Jan van der Hoeven

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Jan van der Hoeven
(Coll. Leiden University)

Jan van der Hoeven (9 February 1802 – 10 March 1868) was a Dutch zoologist. His most famous book is "Handboek der Dierkunde" (1827–1833), translated into German and English (by prof. Clark). He wrote as readily about crocodiles as about butterflies, lancelets and lemurs. His research on the nautilus resulted in the discovery of an secondary sexual organ of unknown function which was then named after him as Hoeven's organ or Van der Hoeven's organ.[1]

Biography[edit]

Jan van der Hoeven came from a wealthy family of merchants in Rotterdam. In 1819 he moved to Leiden. In 1822 he got a degree in physics and in 1824 in medicine. After a visit to Paris he started working as a family doctor in Rotterdam, but in 1826 he was appointed Professor of Zoology and Mineralogy at the University of Leiden. He married in that year to Anna van Stolk. In his youth Van der Hoeven was influenced by and paid tribute to the German philosopher Johann Gottfried Herder and he was friendly with Willem Bilderdijk, a prominent Dutch lawyer, author and historian, known for his Revivalism. Two of his brothers were also professor: Abraham was a Remonstrant theologian, Cornelis a physician.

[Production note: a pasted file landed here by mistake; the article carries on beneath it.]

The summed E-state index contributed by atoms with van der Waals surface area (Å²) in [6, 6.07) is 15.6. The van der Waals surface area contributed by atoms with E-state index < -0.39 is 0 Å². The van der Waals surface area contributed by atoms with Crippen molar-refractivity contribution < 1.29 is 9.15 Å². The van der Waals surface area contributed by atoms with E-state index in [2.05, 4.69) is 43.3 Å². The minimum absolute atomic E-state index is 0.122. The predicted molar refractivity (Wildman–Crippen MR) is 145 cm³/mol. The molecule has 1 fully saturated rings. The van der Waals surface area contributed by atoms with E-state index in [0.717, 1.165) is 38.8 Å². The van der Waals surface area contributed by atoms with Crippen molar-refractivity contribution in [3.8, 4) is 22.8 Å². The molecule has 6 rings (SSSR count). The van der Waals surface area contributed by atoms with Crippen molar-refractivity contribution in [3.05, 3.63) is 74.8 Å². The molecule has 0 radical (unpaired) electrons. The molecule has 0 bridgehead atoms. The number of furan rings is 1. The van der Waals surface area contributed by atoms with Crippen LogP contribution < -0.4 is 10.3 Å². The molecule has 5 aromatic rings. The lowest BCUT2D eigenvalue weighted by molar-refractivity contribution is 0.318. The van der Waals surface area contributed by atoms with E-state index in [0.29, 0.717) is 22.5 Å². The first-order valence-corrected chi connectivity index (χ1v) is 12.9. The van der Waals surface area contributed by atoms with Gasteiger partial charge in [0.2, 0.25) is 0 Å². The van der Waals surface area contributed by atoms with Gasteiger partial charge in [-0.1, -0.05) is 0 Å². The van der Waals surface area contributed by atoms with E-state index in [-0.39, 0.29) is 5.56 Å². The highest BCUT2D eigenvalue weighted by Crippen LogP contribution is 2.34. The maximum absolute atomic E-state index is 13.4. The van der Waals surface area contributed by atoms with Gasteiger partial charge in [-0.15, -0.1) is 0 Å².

By the 19th century it had become impossible to understand and comprehend all knowledge, but Van der Hoeven was a rather old fashioned scientist, (representing the Biedermeier era) and a generalist: neither specializing, nor becoming a theoreticist. In 1834 he started a magazine in natural history and physiology (Tijdschrift voor natuurlijke geschiedenis en physiologie). Van der Hoeven was also involved in education, writing a biology book for pupils in secondary school, although, paradoxically, he was one of the last professors in Leiden to teach in Latin. In 1860 he asked permission to leave the university. He died in Leiden eight years later. In 1858, he was elected a foreign member of the Royal Swedish Academy of Sciences. In 1864 he published the Latin biology textbook Philosophia Zoologica.[2] In 1832 he became correspondent of the Royal Institute and in 1845 member. In 1851 the Royal Institute became the Royal Netherlands Academy of Arts and Sciences.[3]

References[edit]

  1. ^ W. Bruce Saunders; Neil Landman (17 December 2009). Nautilus: The Biology and Paleobiology of a Living Fossil, Reprint with additions. Springer Science & Business Media. p. 357. ISBN 978-90-481-3299-7. 
  2. ^ Hoeven, Jan van der (1864). Philosophia zoologica. E. J. Brill. OCLC 14197403. 
  3. ^ "Jan van der Hoeven (1802 - 1868)". Royal Netherlands Academy of Arts and Sciences. Retrieved 18 July 2015. 
  4. ^ IPNI.  Hoeven. 

Further reading[edit]

  • Anonym 1867-1868: [Hoeven, J. van der] Proc. Linn. Soc. London 1867-68 CX-CXI
  • Anonym 1868 [Hoeven, J. van der] Ann. Mag. Nat. Hist. (6), London [1](4)
  • Osborn, H. 1952 A Brief History of Entomology Including Time of Demosthenes and Aristotle to Modern Times with over Five Hundred Portraits. Columbus, Ohio, The Spahr & Glenn Company.
  • Lubach, D. (1868) Jan van der Hoeven geschetst door. In: Album der Natuur, p. 161-165.

Works[edit]

External links[edit]